We Should Use Placebos More Often, Especially In Surgery


You’re ill, probably scared, not sure of the future. Your doctor talks to you about your condition and says that, unfortunately, there are no effective treatments. However, she knows of a clinical trial for a new drug, and they’re currently recruiting participants.

The problem is that you’ll be “randomised” to one of two groups. One will receive the new treatment and the other a placebo. The odds of getting the new treatment are 50:50.

So, what are you going to do?

Placebo treatment is a dummy or inactive treatment. Clinical trials are designed so that you (and often your doctor) don’t know whether you’re getting the experimental treatment or the placebo.

This “blinded” trial design helps to avoid “bias”. If a patient knows they’re getting the real pill, they may be more likely to report feeling better.

Blinded trials let researchers compare outcomes from those that get the new treatment with those that don’t without any bias corrupting the results. In the case of drug treatment, a placebo will look like a real drug (a pill or infusion) but it won’t contain an active ingredient. In surgical research, the placebo may involve creating an incision in the skin and nothing more.

Why We Need Placebos

If you’re given an experimental treatment then there might be two ways in which you’ll benefit. The treatment could improve the underlying condition, as it’s designed to do.

Alternatively, even if it doesn’t work, the fact that you’re getting something that you believe (or hope) will make you better might in fact make you feel better. This is the placebo effect, and it can convince people that the treatment works even when it’s ineffective.

So it’s important that the researchers take this into account (“control for it” in medical parlance) when testing to see if a treatment is effective.

Placebo controls are particularly important when the outcome of the clinical trial is “soft” or subjective. For example, the amount of pain someone feels is dependent, in part, on the person’s state of mind.

People often report a reduction in pain when they are given a drug, even a placebo. “Harder”, more objective, outcomes (such as the shrinkage of a tumor) are less prone to being influenced by the beliefs of the patient and doctor.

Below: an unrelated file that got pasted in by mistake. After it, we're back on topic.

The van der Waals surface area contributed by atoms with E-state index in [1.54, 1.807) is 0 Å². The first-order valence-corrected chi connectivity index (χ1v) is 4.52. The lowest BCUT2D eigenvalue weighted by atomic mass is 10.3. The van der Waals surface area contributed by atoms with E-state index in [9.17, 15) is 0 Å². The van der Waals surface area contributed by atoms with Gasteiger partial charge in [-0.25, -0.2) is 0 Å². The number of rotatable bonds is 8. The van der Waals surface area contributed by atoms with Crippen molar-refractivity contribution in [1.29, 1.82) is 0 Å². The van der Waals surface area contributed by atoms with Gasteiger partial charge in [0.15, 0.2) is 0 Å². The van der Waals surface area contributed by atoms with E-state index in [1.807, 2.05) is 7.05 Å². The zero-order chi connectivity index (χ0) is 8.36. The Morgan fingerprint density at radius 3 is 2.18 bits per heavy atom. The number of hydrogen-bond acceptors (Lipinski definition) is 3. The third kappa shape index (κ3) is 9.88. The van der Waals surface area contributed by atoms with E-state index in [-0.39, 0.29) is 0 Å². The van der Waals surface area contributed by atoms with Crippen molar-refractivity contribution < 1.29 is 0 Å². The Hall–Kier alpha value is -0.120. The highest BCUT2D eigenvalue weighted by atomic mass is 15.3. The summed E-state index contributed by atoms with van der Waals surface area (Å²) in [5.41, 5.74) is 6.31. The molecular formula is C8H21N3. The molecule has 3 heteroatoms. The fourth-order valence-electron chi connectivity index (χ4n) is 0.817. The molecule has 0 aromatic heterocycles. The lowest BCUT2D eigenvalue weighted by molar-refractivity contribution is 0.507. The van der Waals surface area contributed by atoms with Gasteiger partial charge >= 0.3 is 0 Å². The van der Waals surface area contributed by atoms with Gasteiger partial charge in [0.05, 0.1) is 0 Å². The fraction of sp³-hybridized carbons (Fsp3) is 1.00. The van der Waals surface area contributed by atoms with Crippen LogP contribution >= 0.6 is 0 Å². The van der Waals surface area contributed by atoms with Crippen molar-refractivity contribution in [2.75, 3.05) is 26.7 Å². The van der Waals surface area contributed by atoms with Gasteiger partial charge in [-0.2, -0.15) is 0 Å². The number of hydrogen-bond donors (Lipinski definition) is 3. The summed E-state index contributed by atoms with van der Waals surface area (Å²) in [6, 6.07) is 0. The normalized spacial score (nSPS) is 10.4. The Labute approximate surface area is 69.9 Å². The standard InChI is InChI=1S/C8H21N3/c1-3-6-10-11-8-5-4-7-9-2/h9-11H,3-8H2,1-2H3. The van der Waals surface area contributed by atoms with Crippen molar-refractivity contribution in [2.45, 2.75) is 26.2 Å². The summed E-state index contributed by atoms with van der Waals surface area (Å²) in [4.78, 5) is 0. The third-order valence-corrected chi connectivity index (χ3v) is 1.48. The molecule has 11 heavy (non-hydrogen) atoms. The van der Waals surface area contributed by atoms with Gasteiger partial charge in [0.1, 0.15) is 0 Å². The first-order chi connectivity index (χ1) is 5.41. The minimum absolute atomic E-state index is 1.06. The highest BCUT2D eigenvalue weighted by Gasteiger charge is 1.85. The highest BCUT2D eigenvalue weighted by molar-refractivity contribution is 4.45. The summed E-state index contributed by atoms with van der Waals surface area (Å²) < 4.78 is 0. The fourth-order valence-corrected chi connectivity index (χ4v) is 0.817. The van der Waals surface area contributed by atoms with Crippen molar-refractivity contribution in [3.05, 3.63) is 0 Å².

Weighing Up Your Options

But even given the scientific need for placebos, why should you agree to take part? At the start of a study no one knows if the experimental treatment will benefit patients; if they did, there would be no need for the study.

The scientists who are designing the study might believe that it will help (after all they have worked hard to develop their treatment), but that’s very different from knowing.

Indeed, the majority of new treatments never make it to clinical practice. They also carry a risk – no drug or intervention is totally risk free.

So if you take part in the trial you risk either getting an experimental treatment that may not work and may cause harm, or having a placebo that is less harmful but is not going to treat your medical problem. Of course, you may get a new treatment that works. You will also be helping the development of new treatments for that condition.

Placebo Surgery

Placebo controlled trials should be used more often in surgery to see if treatments work or not, as highlighted by recent Royal College of Surgeons guidelines. There are too few surgical studies that use placebo; only 53 had been published up to November 2013.

What’s astounding is that half of these studies showed no benefit of the surgical intervention over placebo. In many cases the operations are still routinely performed.

This means that many patients underwent the risk and inconvenience of a surgery for no benefit. The ethical failing is not that the studies used placebo controls, but that the studies weren’t done earlier.

The use of placebo is a vital, though often misunderstood, part of medical research. But the careful and proper use of placebo is not only good science, it is good ethics.

Author: Andrew George, Deputy Vice-Chancellor, Brunel University London

This article was originally published on The Conversation.